girl on a swing painting
This style of “frivolous” painting soon became the target of the philosophers of the Enlightenment, who demanded a more serious art which would show the nobility of man. 
There are two notable copies, neither by Fragonard.
Women at their bath, saucy portraiture, and pastoral settings were all seen here. The Swing would have fitted in perfectly.
Overall Fragonard’s The Swing, rich with symbolism, not only manages to capture a moment of complete spontaneity and joie de vivre, but also alludes to the illicit affair that may have already been going on, or is about to begin.
The Watering Hole Painting
Unspoken Words Print
Fragonard’s iconic painting is one of the most emblematic images of 18th-century French art. A young woman wearing a lovely pink silk frock is tantalisingly positioned mid-air on a swing between her elderly husband on the right and her young lover on the left. The force of the swing caused one of her slippers to fly off, resulting in a privileged view for her lover whose delight is suggested by the symbolic offer of his hat.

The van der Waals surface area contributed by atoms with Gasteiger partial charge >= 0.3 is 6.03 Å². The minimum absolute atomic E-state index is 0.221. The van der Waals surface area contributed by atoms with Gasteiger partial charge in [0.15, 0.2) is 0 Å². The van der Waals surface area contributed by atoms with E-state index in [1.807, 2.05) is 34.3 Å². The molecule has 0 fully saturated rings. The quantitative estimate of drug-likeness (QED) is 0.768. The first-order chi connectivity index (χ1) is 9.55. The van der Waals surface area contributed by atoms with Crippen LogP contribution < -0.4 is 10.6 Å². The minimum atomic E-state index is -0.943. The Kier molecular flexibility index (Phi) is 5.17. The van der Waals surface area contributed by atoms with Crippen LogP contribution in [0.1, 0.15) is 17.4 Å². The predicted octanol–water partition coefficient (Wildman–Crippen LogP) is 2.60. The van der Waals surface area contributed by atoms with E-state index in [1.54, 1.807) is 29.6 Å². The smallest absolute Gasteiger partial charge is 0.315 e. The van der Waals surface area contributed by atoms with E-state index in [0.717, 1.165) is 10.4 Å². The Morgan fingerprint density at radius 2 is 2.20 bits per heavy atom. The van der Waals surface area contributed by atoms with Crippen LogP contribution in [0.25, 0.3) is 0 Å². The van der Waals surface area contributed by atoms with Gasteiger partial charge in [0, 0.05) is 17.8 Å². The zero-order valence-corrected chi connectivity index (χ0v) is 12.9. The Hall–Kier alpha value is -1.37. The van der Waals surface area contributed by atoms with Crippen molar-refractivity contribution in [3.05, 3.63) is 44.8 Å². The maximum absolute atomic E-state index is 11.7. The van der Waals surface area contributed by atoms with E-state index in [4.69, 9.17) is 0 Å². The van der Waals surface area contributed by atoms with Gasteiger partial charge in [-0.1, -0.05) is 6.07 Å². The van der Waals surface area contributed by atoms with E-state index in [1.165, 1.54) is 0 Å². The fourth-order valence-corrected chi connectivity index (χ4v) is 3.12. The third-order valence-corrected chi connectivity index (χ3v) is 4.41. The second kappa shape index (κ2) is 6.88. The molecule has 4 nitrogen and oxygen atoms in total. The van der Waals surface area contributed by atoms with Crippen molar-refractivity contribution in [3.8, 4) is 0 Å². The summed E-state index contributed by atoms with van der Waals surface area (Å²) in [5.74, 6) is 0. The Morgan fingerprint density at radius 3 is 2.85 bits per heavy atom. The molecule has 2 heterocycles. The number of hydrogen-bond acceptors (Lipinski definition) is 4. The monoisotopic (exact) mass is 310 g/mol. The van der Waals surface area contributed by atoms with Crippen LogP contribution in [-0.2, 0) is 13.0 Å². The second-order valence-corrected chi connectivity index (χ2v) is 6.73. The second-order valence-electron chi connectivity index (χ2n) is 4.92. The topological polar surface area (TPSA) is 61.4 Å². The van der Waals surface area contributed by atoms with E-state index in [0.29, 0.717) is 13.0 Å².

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Jean- Honoré Fragonard’s The Swing was essentially a commission passed to him by another painter Gabriel-François Doyen. The painting’s storyline and composition was proposed to Doyen by a gentleman of the court, who wanted a painting of him and his mistress. The exact identity of the patron is unknown, though he was at one time thought to have been the Baron de Saint-Julien, the Receiver General of the French Clergy, which would have explained the request to include a bishop pushing the swing. Gabriel Doyen refused the commission and instead passed it on to Fragonard who removed any references to specific people but kept the concept of the original proposal.